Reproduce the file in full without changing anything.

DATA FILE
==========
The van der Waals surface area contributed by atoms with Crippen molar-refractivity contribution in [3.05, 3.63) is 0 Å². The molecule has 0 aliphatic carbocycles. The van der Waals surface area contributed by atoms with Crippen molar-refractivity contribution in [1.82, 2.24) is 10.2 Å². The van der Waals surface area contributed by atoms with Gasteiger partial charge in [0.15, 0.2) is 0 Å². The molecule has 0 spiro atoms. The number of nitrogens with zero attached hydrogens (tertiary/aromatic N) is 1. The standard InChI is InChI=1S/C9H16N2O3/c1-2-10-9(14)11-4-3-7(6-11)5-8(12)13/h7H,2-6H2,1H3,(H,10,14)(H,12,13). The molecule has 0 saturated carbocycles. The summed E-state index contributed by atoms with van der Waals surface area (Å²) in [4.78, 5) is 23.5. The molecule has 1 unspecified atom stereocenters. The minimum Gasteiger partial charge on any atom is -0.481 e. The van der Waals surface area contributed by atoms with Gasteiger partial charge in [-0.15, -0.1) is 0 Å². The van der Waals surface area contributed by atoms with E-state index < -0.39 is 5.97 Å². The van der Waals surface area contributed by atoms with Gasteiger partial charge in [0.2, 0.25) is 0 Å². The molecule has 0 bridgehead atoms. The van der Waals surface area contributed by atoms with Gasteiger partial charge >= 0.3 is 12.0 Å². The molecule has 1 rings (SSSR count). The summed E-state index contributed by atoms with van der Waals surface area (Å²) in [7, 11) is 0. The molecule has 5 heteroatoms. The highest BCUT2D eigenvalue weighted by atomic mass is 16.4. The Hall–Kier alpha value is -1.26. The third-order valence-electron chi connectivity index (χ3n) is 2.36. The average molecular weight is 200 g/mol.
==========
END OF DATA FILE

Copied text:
The van der Waals surface area contributed by atoms with Crippen molar-refractivity contribution in [3.05, 3.63) is 0 Å². The molecule has 0 aliphatic carbocycles. The van der Waals surface area contributed by atoms with Crippen molar-refractivity contribution in [1.82, 2.24) is 10.2 Å². The van der Waals surface area contributed by atoms with Gasteiger partial charge in [0.15, 0.2) is 0 Å². The molecule has 0 spiro atoms. The number of nitrogens with zero attached hydrogens (tertiary/aromatic N) is 1. The standard InChI is InChI=1S/C9H16N2O3/c1-2-10-9(14)11-4-3-7(6-11)5-8(12)13/h7H,2-6H2,1H3,(H,10,14)(H,12,13). The molecule has 0 saturated carbocycles. The summed E-state index contributed by atoms with van der Waals surface area (Å²) in [4.78, 5) is 23.5. The molecule has 1 unspecified atom stereocenters. The minimum Gasteiger partial charge on any atom is -0.481 e. The van der Waals surface area contributed by atoms with Gasteiger partial charge in [-0.15, -0.1) is 0 Å². The van der Waals surface area contributed by atoms with E-state index < -0.39 is 5.97 Å². The van der Waals surface area contributed by atoms with Gasteiger partial charge in [0.2, 0.25) is 0 Å². The molecule has 0 bridgehead atoms. The van der Waals surface area contributed by atoms with Gasteiger partial charge >= 0.3 is 12.0 Å². The molecule has 1 rings (SSSR count). The summed E-state index contributed by atoms with van der Waals surface area (Å²) in [7, 11) is 0. The molecule has 5 heteroatoms. The highest BCUT2D eigenvalue weighted by atomic mass is 16.4. The Hall–Kier alpha value is -1.26. The third-order valence-electron chi connectivity index (χ3n) is 2.36. The average molecular weight is 200 g/mol.